The final issue here is that x86 just has an enormous number of instructions that have to be supported due to backwards compatibility. Part of the reason why x86 became so dominant in the market was that code compiled for the original Intel 8086 would work with any future x86 CPU, but the original 8086 didn’t even have memory protection. As a result, all x86 CPUs made today still have to start in real mode and support the original 16-bit registers and instructions, in addition to 32-bit and 64-bit registers and instructions. Of course, to run a program in 8086 mode is a non-trivial task, but even in the x86-64 ISA it isn't unusual to see instructions that are identical to the x86-32 equivalent. By comparison, ARMv8 is designed such that you can only execute ARMv7 or AArch32 code across exception boundaries, so practically programs are only going to run one type of code or the other.
Back in the 1980s up to the 1990s, this became one of the major reasons why RISC was rapidly becoming dominant as CISC ISAs like x86 ended up creating CPUs that generally used more power and die area for the same performance. However, today ISA is basically irrelevant to the discussion due to a number of factors. The first is that beginning with the Intel Pentium Pro and AMD K5, x86 CPUs were really RISC CPU cores with microcode or some other logic to translate x86 CPU instructions to the internal RISC CPU instructions. The second is that decoding of these instructions has been increasingly optimized around only a few instructions that are commonly used by compilers, which makes the x86 ISA practically less complex than what the standard might suggest. The final change here has been that ARM and other RISC ISAs have gotten increasingly complex as well, as it became necessary to enable instructions that support floating point math, SIMD operations, CPU virtualization, and cryptography. As a result, the RISC/CISC distinction is mostly irrelevant when it comes to discussions of power efficiency and performance as microarchitecture is really the main factor at play now.
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xerandin - Saturday, January 23, 2016 - linkIn what way did Microsoft saw Surface Pro parts off of other products? You know what's better than that "most stable, secure, and highest quality mobile OS?" For most people, that would be Microsoft Windows--even if they love to complain about it, you can't deny Microsoft's ubiquity in the Professional space (and home userspace, too, but we're trying to keep this in the professional sector, right?)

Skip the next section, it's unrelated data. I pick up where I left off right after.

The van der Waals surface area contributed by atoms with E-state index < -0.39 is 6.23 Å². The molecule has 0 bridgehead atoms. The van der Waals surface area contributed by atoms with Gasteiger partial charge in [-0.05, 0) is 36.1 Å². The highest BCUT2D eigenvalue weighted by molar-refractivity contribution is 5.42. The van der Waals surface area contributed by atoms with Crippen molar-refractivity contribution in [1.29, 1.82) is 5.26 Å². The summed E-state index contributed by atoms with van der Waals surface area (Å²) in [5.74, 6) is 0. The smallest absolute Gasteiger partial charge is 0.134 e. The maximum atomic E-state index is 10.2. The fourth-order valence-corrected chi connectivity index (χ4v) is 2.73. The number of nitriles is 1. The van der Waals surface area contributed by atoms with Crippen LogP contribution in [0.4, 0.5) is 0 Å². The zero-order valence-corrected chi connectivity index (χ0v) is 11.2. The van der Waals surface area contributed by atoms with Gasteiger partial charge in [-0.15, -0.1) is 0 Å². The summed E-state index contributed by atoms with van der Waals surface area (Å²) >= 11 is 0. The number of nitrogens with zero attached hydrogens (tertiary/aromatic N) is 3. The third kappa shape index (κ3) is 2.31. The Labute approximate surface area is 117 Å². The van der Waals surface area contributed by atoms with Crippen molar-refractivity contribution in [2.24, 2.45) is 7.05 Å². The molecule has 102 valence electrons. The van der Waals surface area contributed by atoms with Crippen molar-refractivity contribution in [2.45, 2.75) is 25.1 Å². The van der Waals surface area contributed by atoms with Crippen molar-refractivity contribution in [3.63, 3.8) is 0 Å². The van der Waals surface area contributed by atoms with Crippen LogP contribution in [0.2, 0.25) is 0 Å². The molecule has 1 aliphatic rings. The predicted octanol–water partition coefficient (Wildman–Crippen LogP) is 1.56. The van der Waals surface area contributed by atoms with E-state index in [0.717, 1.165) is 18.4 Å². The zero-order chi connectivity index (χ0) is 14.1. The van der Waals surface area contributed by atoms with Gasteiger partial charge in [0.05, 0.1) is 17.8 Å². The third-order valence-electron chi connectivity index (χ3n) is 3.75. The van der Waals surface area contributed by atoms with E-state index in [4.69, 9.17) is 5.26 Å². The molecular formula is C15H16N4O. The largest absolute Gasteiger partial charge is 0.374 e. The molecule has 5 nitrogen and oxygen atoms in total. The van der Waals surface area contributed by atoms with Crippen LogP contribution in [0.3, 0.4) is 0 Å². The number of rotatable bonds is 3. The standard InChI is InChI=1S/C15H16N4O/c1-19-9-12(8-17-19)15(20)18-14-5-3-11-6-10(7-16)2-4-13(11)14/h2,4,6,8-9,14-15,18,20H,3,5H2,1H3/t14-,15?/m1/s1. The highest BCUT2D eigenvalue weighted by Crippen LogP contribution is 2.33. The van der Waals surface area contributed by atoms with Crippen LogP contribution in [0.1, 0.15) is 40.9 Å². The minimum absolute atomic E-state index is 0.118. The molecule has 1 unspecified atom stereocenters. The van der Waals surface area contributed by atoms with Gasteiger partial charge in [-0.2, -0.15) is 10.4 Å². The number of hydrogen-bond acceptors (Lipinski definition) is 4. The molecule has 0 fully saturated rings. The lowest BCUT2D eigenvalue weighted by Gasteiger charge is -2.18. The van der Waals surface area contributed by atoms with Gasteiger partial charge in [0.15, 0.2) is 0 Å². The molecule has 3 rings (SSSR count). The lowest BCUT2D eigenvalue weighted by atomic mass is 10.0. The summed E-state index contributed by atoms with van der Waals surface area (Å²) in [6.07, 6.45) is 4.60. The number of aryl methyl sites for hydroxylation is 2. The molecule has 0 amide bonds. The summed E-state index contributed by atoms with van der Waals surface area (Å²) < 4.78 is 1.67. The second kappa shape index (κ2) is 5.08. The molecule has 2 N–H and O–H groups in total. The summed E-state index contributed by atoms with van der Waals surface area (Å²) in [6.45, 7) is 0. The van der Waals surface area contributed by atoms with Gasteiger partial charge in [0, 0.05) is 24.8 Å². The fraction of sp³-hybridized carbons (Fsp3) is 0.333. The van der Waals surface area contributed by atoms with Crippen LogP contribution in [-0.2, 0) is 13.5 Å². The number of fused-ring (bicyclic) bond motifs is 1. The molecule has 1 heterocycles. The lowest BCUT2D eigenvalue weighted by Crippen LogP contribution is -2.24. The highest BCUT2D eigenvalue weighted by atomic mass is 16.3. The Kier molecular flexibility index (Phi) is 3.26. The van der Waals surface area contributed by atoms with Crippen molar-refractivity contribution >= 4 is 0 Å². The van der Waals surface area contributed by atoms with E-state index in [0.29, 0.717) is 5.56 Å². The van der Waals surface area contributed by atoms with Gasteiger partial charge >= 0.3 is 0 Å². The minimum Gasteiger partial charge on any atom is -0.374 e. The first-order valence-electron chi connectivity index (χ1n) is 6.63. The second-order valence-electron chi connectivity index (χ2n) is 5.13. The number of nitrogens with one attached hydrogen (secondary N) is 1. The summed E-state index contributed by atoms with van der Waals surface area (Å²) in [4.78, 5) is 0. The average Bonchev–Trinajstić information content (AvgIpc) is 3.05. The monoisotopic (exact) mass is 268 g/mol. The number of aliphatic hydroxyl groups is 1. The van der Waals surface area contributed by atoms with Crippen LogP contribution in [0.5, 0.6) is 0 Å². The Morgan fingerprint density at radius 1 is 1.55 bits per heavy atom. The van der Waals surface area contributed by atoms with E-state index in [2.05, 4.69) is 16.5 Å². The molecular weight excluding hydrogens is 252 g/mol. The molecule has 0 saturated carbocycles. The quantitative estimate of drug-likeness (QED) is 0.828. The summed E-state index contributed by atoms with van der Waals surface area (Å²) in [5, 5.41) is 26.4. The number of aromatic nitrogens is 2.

I've heard a few people at work say that the sysadmins love Macs (it was a Director obsessed with his Macbook telling me this), but I can't seem to find any of these supposed Mac-lovers. It could have something to do that they're a nightmare to administer for most sysadmins running a domain (which covers the vast majority of sysadmins), or the fact that Mac users tend to be just as inept and incapable as Windows users, so you get to have another pain-in-the-ass group of users to deal with on a system that just isn't very nice to administer.
If you take off your hipster glasses for a moment and actually use computers in the world we live in, there's no way around the reality that Microsoft wins in the Professional space--including their beautifully made, super-powerful Surface Pro.
And no, I'm not a Microsoft shill, I just can't stand Apple fanboys with more money than sense.
gistya - Sunday, January 24, 2016 - linkXerandin, you have no idea what you are talking about. 90% of the professional software development studios I work with are almost solely Mac based, for the simple reason that they barely need an IT department at all, in that case.
Windows is technical debt, plain and simple. It's legacy cruft stuck to the face of the world. The only IT guys that hate Macs are the idiot ones who don't know bash from tsch and couldn't sudo themselves out of a wet paper box. Then there are the smart ones who know that a shift to such a low maintenance platform would mean their department would get downsized.
But so many companies are stuck on crap like SAP, NovellNetware, etc., that Microsoft could literally do nothing right for 10 years and still be a powerhouse. Oh wait.
Apple hardware is worth every extra cent it costs, and then some; if you make such little money that $500 more on a tool that you'll professionally use 8-12 hours a day for three years is a deal-breaker, then I feel very sorry for you.
But personally I think it's more than worth it to have the (by far) best screen, trackpad, keyboard, case, input drivers, and selection of operating systems. I have five different OS's installed right now including three different versions of windows (the good one, and then the most recent one, and the one that my last job still uses, which does not receive security patches and gets infected with viruses after being on a website for 10 seconds).